FOR IMMEDIATE RELEASE
Contact: Curtis Carey
News Releases 2003
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The U.S. House of Representatives Committee on Science issued a letter praising the dedication and service provided by the National Oceanic and Atmospheric Administration (NOAA) National Weather Service (NWS) staff during the record breaking severe weather outbreak of May 4-11. NOAA is an agency of the Department of Commerce.
In a letter addressed to retired Air Force Brig. Gen. Jack Kelly, director of the NOAA National Weather Service, Science Committee Chairman Sherwood L. Boehlert and committee members praised the agency’s staff at Weather Forecast Offices (WFO) in the affected areas.
Noted were the WFO in Springfield, Pleasant Hill and St. Louis, Mo.; Memphis and Nashville, Tenn.; Norman and Tulsa, Okla.; Paducah and Jackson, Ky.; Lincoln, Ill.; Shreveport, La.; Little Rock, Ark.; Fort Worth and San Angelo, Texas; Birmingham and Huntsville, Ala.; Topeka and Wichita, Kan.; and, Atlanta, Ga. Personnel at the Storm Prediction Center in Norman, Okla.; the Lower Mississippi River Forecast Center in Slidell, La.; and National Weather Service regional and national headquarters were also praised for their efforts.
Boehlert said, “It is hard for us to comprehend the demanding situation faced by the personnel during this intense one-week period, where nearly 400 tornadoes occurred, the largest number ever recorded in that time frame. We understand that many of your employees in the hardest hit areas literally lived in their weather offices, working long, stressful hours to issue warnings that saved lives, and then having to follow-up with visits to the affected sites.”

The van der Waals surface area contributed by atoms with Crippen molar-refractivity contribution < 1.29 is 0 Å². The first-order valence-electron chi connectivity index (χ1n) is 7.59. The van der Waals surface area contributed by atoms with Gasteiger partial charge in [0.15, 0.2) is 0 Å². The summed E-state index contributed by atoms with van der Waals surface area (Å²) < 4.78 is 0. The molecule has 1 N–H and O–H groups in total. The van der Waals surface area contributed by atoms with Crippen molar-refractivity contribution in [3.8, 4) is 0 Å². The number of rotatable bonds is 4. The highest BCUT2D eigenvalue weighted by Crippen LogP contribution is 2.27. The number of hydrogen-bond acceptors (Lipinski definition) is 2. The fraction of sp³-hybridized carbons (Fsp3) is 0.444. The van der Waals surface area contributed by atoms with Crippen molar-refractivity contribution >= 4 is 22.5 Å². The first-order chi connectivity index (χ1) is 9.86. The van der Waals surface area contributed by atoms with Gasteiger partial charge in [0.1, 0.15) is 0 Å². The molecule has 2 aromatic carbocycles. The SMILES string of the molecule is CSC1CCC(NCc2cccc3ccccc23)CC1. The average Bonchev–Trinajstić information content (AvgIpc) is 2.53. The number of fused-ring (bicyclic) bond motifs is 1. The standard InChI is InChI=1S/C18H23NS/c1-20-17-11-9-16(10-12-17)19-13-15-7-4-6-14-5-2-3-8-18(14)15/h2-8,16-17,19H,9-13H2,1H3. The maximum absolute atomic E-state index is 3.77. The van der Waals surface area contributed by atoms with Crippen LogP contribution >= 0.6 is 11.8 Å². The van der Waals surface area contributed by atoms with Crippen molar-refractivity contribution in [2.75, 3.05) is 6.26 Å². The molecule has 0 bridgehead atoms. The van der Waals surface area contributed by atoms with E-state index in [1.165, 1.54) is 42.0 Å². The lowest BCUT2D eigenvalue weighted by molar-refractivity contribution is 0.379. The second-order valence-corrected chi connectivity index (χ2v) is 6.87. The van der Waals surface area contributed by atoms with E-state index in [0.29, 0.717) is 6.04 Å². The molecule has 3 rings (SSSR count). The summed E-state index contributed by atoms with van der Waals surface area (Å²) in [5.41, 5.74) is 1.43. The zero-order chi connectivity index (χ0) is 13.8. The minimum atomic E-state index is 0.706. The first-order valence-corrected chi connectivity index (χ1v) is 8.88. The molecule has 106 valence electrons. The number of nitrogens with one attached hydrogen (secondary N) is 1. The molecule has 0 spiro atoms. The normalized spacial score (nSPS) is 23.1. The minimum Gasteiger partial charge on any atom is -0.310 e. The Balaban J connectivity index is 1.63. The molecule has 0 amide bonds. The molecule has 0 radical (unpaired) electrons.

The Science Committee is responsible for overseeing research and development programs at numerous federal agencies to ensure federal tax dollars are being spent wisely and efficiently and that America's federal science and technology enterprise maintains its world preeminence.
From May 4-11, a total of 386 tornadoes were reported in 21 states causing 41 deaths. During that period, National Weather Forecast Offices issued a total of 5,124 warnings including 1,115 tornado warnings. This period also represents the most active week on record for tornadoes, more than doubling the previous record of 171 tornadoes set during the week of May 12-18, 1995.
“We greatly appreciate the outstanding service your agency provides to this nation, and the countless lives you help save every day. The dedicated efforts of the Weather Service staff and volunteers exemplify what public service truly means,” Boehlert added.
The Metropolitan Oklahoma City area was particularly hard hit as multiple tornadoes raked the region Thursday and Friday (May 8-9) causing widespread damage and injuring 145 people. Only one (indirect) death was reported during the event.
“They did such a tremendous job of giving early warning to the residents of Oklahoma about these storms and in such a manner that it enabled people to seek appropriate shelter,” said Oklahoma Governor Brad Henry. “I believe that was a major factor contributing to the fact that we had only one fatality.”
Gov. Henry’s comments were typical of those of state and local officials and emergency managers throughout the affected areas.
NOAA National Weather Service is the primary source of weather data, forecasts and warnings for the United States and its territories. The National Weather Service operates the most advanced weather and flood warning and forecast system in the world, helping to protect lives and property and enhance the national economy.
The Commerce Department's National Oceanic and Atmospheric Administration is dedicated to enhancing economic security and national safety through the prediction and research of weather and climate-related events and providing environmental stewardship of our nation’s coastal and marine resources.
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